Abstract: This paper provides evidence that learning about demand is an important driver of firms' dynamics. We present a simple model with Bayesian learning in which firms are uncertain about their idiosyncratic demand parameter in each of the markets they serve, and update their beliefs as noisy information arrives in each period. The model predicts that firms update more their beliefs following a new demand shock, the younger they are. To test this learning mechanism, we make use of a specific feature of exporter-level data which contains both the values and the quantities sold by a given firm for the same product in different destination markets. This allows us to derive a methodology that identifies separately the demand shocks faced by the firms and their beliefs about future demand. We find strong support for our main prediction: The updating process appears especially strong in the first years after entry. However, the bulk of accumulated knowledge is lost during short periods of exit. Second, we consider implications of this prediction for firm growth rates and survival. Consistent with the learning model, we find that: (i) the absolute value of the mean growth rate for firms' beliefs decreases with age, as does the variance within cohorts; (ii) exit probability decreases with firms' beliefs and the demand shock the firm faces. Further, demand shocks trigger more exit in younger cohorts.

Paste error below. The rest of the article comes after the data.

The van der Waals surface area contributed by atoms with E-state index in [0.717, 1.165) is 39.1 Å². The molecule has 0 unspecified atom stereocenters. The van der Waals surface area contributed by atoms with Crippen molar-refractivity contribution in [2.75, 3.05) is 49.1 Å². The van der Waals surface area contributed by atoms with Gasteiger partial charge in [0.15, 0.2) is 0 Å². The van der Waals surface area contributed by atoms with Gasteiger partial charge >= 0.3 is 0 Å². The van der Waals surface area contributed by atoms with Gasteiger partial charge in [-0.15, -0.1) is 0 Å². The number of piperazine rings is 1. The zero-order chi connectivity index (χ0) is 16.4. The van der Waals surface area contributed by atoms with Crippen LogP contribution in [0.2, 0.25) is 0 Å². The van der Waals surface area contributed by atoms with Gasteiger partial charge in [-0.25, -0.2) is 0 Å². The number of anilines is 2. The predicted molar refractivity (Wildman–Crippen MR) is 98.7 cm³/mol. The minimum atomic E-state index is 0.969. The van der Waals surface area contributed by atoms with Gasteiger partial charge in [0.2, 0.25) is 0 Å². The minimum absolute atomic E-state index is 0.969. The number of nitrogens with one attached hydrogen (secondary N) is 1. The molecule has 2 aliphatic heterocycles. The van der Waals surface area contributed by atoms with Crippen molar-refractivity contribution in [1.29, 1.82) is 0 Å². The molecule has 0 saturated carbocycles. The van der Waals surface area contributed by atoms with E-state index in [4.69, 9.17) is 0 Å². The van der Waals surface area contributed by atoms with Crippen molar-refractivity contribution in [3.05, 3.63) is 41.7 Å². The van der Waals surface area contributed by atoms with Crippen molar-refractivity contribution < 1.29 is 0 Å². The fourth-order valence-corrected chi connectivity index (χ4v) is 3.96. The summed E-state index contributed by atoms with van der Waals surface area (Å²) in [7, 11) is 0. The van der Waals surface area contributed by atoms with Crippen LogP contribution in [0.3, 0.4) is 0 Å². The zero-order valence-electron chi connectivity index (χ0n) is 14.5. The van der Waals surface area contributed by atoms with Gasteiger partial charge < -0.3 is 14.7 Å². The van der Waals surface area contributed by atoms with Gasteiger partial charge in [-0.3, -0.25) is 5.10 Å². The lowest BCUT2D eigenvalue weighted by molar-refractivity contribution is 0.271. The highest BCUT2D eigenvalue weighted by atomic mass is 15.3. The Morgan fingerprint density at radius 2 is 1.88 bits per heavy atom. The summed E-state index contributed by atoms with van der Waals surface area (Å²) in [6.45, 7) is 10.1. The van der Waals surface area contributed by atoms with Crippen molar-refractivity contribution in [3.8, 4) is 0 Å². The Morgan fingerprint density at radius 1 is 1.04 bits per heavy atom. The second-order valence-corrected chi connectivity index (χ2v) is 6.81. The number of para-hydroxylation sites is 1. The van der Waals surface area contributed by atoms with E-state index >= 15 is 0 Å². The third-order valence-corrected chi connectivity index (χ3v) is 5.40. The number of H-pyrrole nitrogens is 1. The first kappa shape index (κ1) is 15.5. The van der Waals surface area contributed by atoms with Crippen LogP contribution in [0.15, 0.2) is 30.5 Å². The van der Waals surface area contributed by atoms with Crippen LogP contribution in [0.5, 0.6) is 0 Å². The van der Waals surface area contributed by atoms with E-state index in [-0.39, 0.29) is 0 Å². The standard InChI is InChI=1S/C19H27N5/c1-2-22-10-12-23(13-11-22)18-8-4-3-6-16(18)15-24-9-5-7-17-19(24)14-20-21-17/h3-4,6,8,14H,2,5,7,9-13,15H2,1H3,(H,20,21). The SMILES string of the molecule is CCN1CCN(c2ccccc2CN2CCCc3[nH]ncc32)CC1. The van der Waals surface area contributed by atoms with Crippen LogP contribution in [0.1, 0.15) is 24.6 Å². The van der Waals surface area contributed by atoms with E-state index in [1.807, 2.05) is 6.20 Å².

Keywords: firm growth, learning, demand, uncertainty.
    JEL: L11 L25 F12 F14
    Date: 2015–03–23
  6. By: Nina Ponikvar (University of Ljubljana, Faculty of Economics); Katja Zajc Kejžar (University of Ljubljana, Faculty of Economics); Darja Peljhan (University of Ljubljana, Faculty of Economics)